An important consideration with known techniques for manipulating displayed objects represented in 3-D form is the lack of kinesthetic correspondence (or stimulus-response compatibility) between the movement of the input controller device and the direction of object rotation. That is, the required movement of the input controller device does not provide the sense of actually rotating the displayed object.
A further consideration with known 2-D input controller techniques for manipulating 3-D objects is the lack of capability of continuously varying the axis of rotation in 3-space. For example, with the graphical slider technique, the axis for any given rotation is constrained one of the orthogonal axes.
Another consideration with known techniques is inability to provide rotation about an arbitrary axis that includes X, Y and Z components.
It would therefore be an advantage to provide an improved technique for rotating objects displayed in 3-D representation with 2-D input controller devices which provides for kinesthetic correspondence between input controller motion and displayed object rotation.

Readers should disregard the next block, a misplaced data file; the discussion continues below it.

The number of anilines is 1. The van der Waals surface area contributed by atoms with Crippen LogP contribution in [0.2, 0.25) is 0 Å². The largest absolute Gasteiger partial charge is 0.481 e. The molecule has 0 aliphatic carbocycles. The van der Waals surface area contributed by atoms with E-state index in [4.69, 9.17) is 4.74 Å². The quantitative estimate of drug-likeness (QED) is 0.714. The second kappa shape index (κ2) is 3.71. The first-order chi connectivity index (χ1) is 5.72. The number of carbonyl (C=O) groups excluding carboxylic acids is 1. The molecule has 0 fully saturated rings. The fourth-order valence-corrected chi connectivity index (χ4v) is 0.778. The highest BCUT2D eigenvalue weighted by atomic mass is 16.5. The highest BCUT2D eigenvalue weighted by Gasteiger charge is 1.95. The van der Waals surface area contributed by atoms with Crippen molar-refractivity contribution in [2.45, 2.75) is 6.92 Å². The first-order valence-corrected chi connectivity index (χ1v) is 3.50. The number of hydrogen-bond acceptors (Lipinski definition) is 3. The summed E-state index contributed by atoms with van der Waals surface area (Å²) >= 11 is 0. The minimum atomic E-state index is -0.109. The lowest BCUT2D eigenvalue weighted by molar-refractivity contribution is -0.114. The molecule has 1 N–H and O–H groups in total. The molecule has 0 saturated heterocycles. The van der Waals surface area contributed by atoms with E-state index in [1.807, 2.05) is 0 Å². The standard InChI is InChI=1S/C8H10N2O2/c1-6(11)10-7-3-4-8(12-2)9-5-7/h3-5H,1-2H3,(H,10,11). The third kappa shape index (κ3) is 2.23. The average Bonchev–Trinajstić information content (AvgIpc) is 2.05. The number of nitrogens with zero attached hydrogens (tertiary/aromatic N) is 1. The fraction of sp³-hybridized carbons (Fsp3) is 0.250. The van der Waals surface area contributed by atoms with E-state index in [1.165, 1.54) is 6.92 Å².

Another advantage would be to provide an improved technique for rotating displayed objects about any arbitrary axis in 3-space.
The foregoing and other advantages are provided in a method for rotating an object displayed in 3-dimensional representation on a computer controlled display system having a computer and a video display using a 2-dimensional input controller for positioning a reference indicator recognized by the computer. A user visible reference circle is provided, and the computer is signaled to activate a control movement mode wherein movement of the reference indicator in such mode is for rotating the displayed object about an arbitrary axis which is determined by the direction of the control movement of the reference indicator and the location of the control movement relative to the reference circle.